Digitization changes role of Risk Manager.

The story of the Tower of Babel relates how a mammoth project failed when those involved could no longer communicate in the same language. A similar effect is currently at work in the relationship between insurers and their commercial clients. While the latter look to digital options to accelerate and improve their processes, many insurance companies still rely upon traditional pencil and paper.

Commercial clients are unhappy

An insurance company’s success is based upon a sound understanding of its customers. Ideally, an insurer should be a trusted partner who can spot things the customer doesn’t intuitively recognise: i.e. risks, and how to protect oneself against them. In fact, today it is more likely to be customers who use state-of-the-art technology to capture and process vast amounts of data which could represent an extremely valuable resource for risk assessment. Unfortunately, the insurance industry itself still completes records by hand or, at best, uses Excel spreadsheets containing data fields that were last relevant more than ten years ago. This type of data does not address current risks such as terrorist events, cyber attacks or the disruption of entire value chains.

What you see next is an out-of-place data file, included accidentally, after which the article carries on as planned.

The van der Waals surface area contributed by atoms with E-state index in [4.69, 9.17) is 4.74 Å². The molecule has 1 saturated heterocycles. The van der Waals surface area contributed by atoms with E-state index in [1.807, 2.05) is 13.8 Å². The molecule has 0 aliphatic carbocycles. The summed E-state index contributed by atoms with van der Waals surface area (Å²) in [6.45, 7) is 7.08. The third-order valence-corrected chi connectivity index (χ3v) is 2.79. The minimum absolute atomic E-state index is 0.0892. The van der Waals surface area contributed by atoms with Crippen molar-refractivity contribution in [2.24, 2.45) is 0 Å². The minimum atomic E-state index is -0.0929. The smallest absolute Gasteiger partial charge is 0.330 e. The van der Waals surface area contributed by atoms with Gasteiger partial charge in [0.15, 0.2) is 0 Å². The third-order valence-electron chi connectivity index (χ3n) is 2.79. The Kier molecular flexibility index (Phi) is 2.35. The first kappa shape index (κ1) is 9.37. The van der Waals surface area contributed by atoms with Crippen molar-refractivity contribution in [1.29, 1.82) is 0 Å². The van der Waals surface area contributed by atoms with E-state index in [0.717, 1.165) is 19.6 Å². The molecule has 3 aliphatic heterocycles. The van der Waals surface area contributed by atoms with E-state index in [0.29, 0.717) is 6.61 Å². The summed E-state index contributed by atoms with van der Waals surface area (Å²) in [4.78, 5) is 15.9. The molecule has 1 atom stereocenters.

The giant has become a sleeping giant

Further customer disquiet surrounds issues such as high error rates which are almost unavoidable with manual processes, and the ever increasing delays in claims processing. Industrial companies which regularly optimize their own operations have little sympathy if their insurance partners fail to do likewise, especially when they themselves have to bear the brunt of such shortcomings. A planned symposium in Munich is intended to bring both sides together, and is expected to feature around 700 experts. It is in the interests of insurers to take the initiative to develop a more collaborative and responsive approach.

This article was first published on LinkedIn.